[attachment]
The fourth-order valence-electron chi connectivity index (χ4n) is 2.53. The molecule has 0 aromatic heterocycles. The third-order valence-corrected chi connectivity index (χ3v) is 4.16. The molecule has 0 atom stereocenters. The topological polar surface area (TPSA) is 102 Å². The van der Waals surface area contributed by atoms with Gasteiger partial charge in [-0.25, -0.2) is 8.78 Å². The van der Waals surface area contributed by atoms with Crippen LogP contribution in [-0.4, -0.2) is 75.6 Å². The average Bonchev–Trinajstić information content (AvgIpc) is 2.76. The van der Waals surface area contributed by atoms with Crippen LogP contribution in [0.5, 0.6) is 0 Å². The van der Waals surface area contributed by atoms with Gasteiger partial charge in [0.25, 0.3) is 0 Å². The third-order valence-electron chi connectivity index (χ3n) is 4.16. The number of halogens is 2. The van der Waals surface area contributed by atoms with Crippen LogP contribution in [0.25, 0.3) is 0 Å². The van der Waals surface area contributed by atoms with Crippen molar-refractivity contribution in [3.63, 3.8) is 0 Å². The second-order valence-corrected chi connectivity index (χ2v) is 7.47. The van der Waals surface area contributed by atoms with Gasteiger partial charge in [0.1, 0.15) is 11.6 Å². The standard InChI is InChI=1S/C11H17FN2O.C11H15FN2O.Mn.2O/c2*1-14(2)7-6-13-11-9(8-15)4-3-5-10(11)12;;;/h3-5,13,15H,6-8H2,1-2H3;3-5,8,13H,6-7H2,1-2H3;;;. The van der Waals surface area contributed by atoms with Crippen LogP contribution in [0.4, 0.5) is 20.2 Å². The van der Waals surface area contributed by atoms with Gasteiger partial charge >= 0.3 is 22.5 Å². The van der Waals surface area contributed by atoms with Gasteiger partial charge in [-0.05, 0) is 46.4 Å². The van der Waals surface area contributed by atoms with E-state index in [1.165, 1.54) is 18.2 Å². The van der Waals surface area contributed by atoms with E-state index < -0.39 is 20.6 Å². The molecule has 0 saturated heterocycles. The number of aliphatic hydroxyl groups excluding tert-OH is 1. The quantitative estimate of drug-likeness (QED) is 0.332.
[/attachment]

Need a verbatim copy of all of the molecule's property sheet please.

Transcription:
The fourth-order valence-electron chi connectivity index (χ4n) is 2.53. The molecule has 0 aromatic heterocycles. The third-order valence-corrected chi connectivity index (χ3v) is 4.16. The molecule has 0 atom stereocenters. The topological polar surface area (TPSA) is 102 Å². The van der Waals surface area contributed by atoms with Gasteiger partial charge in [-0.25, -0.2) is 8.78 Å². The van der Waals surface area contributed by atoms with Crippen LogP contribution in [-0.4, -0.2) is 75.6 Å². The average Bonchev–Trinajstić information content (AvgIpc) is 2.76. The van der Waals surface area contributed by atoms with Crippen LogP contribution in [0.5, 0.6) is 0 Å². The van der Waals surface area contributed by atoms with Gasteiger partial charge in [0.25, 0.3) is 0 Å². The third-order valence-electron chi connectivity index (χ3n) is 4.16. The number of halogens is 2. The van der Waals surface area contributed by atoms with Crippen LogP contribution in [0.25, 0.3) is 0 Å². The van der Waals surface area contributed by atoms with Crippen molar-refractivity contribution in [3.63, 3.8) is 0 Å². The second-order valence-corrected chi connectivity index (χ2v) is 7.47. The van der Waals surface area contributed by atoms with Gasteiger partial charge in [0.1, 0.15) is 11.6 Å². The standard InChI is InChI=1S/C11H17FN2O.C11H15FN2O.Mn.2O/c2*1-14(2)7-6-13-11-9(8-15)4-3-5-10(11)12;;;/h3-5,13,15H,6-8H2,1-2H3;3-5,8,13H,6-7H2,1-2H3;;;. The van der Waals surface area contributed by atoms with Crippen LogP contribution in [0.4, 0.5) is 20.2 Å². The van der Waals surface area contributed by atoms with Gasteiger partial charge >= 0.3 is 22.5 Å². The van der Waals surface area contributed by atoms with Gasteiger partial charge in [-0.05, 0) is 46.4 Å². The van der Waals surface area contributed by atoms with E-state index in [1.165, 1.54) is 18.2 Å². The van der Waals surface area contributed by atoms with E-state index < -0.39 is 20.6 Å². The molecule has 0 saturated heterocycles. The number of aliphatic hydroxyl groups excluding tert-OH is 1. The quantitative estimate of drug-likeness (QED) is 0.332.